Obstructive Sleep Apnea in Pets
Obstructive sleep apnea in pets, particularly in cats and dogs, can be very serious. You may become aware of OSA in dogs if you hear them snoring. Dogs and cats can snore like humans, but if your pet is gasping or choking at the same time get them to a vet immediately. It is so serious in animals that several cases have been reported of young cats or dogs dying suddenly in their sleep.
OSA in Dogs: Sleep apnea in dogs is not uncommon, and they experience the condition in much the same way as humans do: a temporary stoppage of breathing followed by a jolt that awakens them to start breathing again. The dogs most at risk are those with allergies (e.g. English bulldogs) and short noses, e.g. rottweilers, mastiffs, bulldogs, and pugs. If this happens regularly, then your dog will become sleep-deprived and hence irritable, and also to a number of both short-term and long-term health risks. Unfortunately, CPAP machines are not available for dogs yet, but a diet to reduce their weight, pharmaceuticals, or even surgery to reconstruct excessively small or malformed nostrils and airways may be recommended by your veterinarian.
OSA in Cats: Obstructive sleep apnea symptoms can be similar in cats as in dogs. Cats can snore the same as dogs can, but you should pay particular attention to its snoring and seek the advice of a veterinarian. The most common treatment for cats is surgery. However, CPAP can now be used on cats to help them breathe properly. Not yet available for dogs. If left untreated, however, your cat will likely not survive over the longer term.
Obstructive Sleep Apnea (OSA) Questions and Answers
People who are obese or even just overweight are at risk of OSA. Others at risk are women who have passed menopause, those with Down syndrome, back sleepers, cigarette smokers, heavy drinkers, diabetics, and those with a family history of OES. Check the ‘Risk Factor’ section above.
The main diagnostic standard is known as nocturnal polysomnography. This is normally carried out in a sleep laboratory, to which your doctor may refer you after examining the back of your mouth, nose and throat for abnormal swelling of tissues or extra tissue than normal. Your doctor might also check your blood pressure and measure the circumference of your waist and neck. If he or she believes you have OSA or even the beginnings of it, they might refer you to a sleep clinic.
OSA will not go away by itself. The most common treatment is Continuous Positive Airway Pressure equipment. Otherwise known as CPAP, this equipment applies a continuous steady level of pressure of air to your upper airway. Since the pressure is maintained at above that of the surrounding air, then your upper airways are kept open and not constricted. It is a highly effective treatment for OSA but not a permanent one. For a permanent solution, your doctor or a sleep laboratory may recommend you have excess tissue in your airway removed surgically.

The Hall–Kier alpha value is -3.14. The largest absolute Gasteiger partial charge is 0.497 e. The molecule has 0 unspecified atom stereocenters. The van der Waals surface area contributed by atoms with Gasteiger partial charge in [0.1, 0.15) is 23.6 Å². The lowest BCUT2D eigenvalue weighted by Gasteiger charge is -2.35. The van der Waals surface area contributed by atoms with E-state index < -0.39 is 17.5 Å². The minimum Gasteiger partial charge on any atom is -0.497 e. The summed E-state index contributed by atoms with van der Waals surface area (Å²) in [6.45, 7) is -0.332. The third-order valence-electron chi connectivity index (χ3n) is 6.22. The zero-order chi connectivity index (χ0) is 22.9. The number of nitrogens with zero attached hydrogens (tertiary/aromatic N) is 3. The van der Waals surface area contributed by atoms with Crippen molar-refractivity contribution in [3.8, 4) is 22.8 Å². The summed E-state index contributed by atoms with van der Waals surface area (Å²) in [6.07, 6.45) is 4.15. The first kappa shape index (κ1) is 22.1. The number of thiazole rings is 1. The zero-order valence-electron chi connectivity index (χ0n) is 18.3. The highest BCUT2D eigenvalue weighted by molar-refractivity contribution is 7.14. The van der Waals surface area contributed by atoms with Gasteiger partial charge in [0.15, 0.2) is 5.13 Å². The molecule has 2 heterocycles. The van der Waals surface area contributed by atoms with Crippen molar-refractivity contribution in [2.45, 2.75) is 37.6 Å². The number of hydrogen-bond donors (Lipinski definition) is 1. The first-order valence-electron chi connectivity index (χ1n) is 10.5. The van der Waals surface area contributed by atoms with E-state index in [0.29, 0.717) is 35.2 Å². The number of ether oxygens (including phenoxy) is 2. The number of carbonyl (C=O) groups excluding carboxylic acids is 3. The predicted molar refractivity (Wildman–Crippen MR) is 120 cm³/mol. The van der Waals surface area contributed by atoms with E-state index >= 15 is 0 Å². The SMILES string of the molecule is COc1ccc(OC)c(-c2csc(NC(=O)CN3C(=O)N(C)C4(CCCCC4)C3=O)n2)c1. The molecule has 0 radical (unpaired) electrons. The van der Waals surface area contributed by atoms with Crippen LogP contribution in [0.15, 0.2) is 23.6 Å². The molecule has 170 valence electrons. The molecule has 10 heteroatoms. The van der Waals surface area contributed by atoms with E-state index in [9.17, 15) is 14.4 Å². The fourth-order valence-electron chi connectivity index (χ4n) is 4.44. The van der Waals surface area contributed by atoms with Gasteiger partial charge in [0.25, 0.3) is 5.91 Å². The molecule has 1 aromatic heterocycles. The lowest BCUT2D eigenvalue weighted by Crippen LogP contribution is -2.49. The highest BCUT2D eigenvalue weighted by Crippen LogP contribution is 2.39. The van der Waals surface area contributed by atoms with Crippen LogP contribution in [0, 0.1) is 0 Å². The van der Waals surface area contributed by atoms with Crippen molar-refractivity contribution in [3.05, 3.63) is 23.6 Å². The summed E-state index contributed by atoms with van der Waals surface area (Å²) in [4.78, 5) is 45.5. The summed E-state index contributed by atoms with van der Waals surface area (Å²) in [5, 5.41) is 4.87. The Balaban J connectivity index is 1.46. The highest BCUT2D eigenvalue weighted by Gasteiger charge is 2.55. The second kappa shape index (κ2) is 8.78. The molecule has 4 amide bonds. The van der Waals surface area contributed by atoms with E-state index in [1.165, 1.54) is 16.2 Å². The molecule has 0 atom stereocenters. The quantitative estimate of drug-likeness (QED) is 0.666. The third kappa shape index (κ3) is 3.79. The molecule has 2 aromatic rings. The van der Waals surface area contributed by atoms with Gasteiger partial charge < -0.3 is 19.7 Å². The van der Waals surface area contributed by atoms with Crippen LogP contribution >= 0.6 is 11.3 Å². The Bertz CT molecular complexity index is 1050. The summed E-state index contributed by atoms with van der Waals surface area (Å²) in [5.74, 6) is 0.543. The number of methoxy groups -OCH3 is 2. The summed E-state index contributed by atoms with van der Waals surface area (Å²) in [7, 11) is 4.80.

Other treatments are not so effective immediately, but changes to your lifestyle will certainly benefit you in the long run. Exercise every day, particularly in the morning, get fresh air outdoors, do something relaxing before you go to bed such as take a warm bath, maintain a comfortably warm temperature in your bedroom but not enough to make you sweat, and make sure you use your bed for sleeping and sex only.
The most common cause of obstructive sleep apnea in adults is obesity and excess weight. This is associated with excess soft tissue in your mouth and throat. Once your tongue and throat tissues relax when you fall asleep, your airway can become blocked. You then wake up briefly choking and gasping for air, and once your airway is unblocked you fall asleep again. Each episode can take 1-3 seconds long, and you can experience up to 50 or more such awakenings each night (sometimes over 100) without being aware of them.
Yes, it can, but not generally by itself. Carrie Fisher died after an episode of OSA, though a cocktail of drugs was also involved. What obstructive sleep apnea does is to weaken you so that you are less able to fight other conditions or poisons in your system. It can increase your blood pressure, and lead to sudden cardiac arrest. You are particularly vulnerable if you have a history of heart disease, diabetes, stroke, or one of many more chronic illnesses. OSA also disrupts your circadian rhythm and creates imbalances in your brain and body chemistry and increases your pulse rate.
Obstructive Sleep Apnea: Conclusion
So what is obstructive sleep apnea (OSA)? It involves a periodic complete cessation of airflow into your lungs. There are no medicines or drugs that can prevent this, only a change in your lifestyle. While not fatal in itself, OSA can exacerbate the effects of other conditions and lead to very serious conditions such as a stroke, cardiac arrest, or even sudden death. Can it be cured? Perhaps it may go away, but not without specialized treatment or significant changes to your lifestyle. Losing weight is one way of reducing the risk of getting it, or of reducing its effects if you have it. Surgery is another way, as suggested above, but the main way is to lose weight and exercise frequently.